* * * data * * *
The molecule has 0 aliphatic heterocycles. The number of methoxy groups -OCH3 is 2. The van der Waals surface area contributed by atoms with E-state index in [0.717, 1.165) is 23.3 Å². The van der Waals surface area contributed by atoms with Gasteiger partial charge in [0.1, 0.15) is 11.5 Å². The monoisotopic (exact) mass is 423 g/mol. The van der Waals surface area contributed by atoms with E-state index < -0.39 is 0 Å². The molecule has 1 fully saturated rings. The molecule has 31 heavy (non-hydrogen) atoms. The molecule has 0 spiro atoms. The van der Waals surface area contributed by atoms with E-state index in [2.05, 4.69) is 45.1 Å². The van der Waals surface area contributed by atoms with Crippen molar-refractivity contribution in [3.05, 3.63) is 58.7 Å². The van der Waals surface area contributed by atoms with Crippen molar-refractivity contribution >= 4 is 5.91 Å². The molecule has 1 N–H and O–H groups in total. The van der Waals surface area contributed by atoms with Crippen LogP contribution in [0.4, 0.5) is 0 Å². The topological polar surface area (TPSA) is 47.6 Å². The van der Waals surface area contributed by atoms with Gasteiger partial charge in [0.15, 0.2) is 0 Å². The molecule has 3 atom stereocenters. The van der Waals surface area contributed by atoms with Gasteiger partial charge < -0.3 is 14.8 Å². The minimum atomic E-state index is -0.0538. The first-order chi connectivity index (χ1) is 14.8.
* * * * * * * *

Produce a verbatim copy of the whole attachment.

The molecule has 0 aliphatic heterocycles. The number of methoxy groups -OCH3 is 2. The van der Waals surface area contributed by atoms with E-state index in [0.717, 1.165) is 23.3 Å². The van der Waals surface area contributed by atoms with Gasteiger partial charge in [0.1, 0.15) is 11.5 Å². The monoisotopic (exact) mass is 423 g/mol. The van der Waals surface area contributed by atoms with E-state index < -0.39 is 0 Å². The molecule has 1 fully saturated rings. The molecule has 31 heavy (non-hydrogen) atoms. The molecule has 0 spiro atoms. The van der Waals surface area contributed by atoms with E-state index in [2.05, 4.69) is 45.1 Å². The van der Waals surface area contributed by atoms with Crippen molar-refractivity contribution in [3.05, 3.63) is 58.7 Å². The van der Waals surface area contributed by atoms with Crippen molar-refractivity contribution >= 4 is 5.91 Å². The molecule has 1 N–H and O–H groups in total. The van der Waals surface area contributed by atoms with Crippen LogP contribution in [0.4, 0.5) is 0 Å². The topological polar surface area (TPSA) is 47.6 Å². The van der Waals surface area contributed by atoms with Gasteiger partial charge in [0.15, 0.2) is 0 Å². The molecule has 3 atom stereocenters. The van der Waals surface area contributed by atoms with Gasteiger partial charge < -0.3 is 14.8 Å². The minimum atomic E-state index is -0.0538. The first-order chi connectivity index (χ1) is 14.8.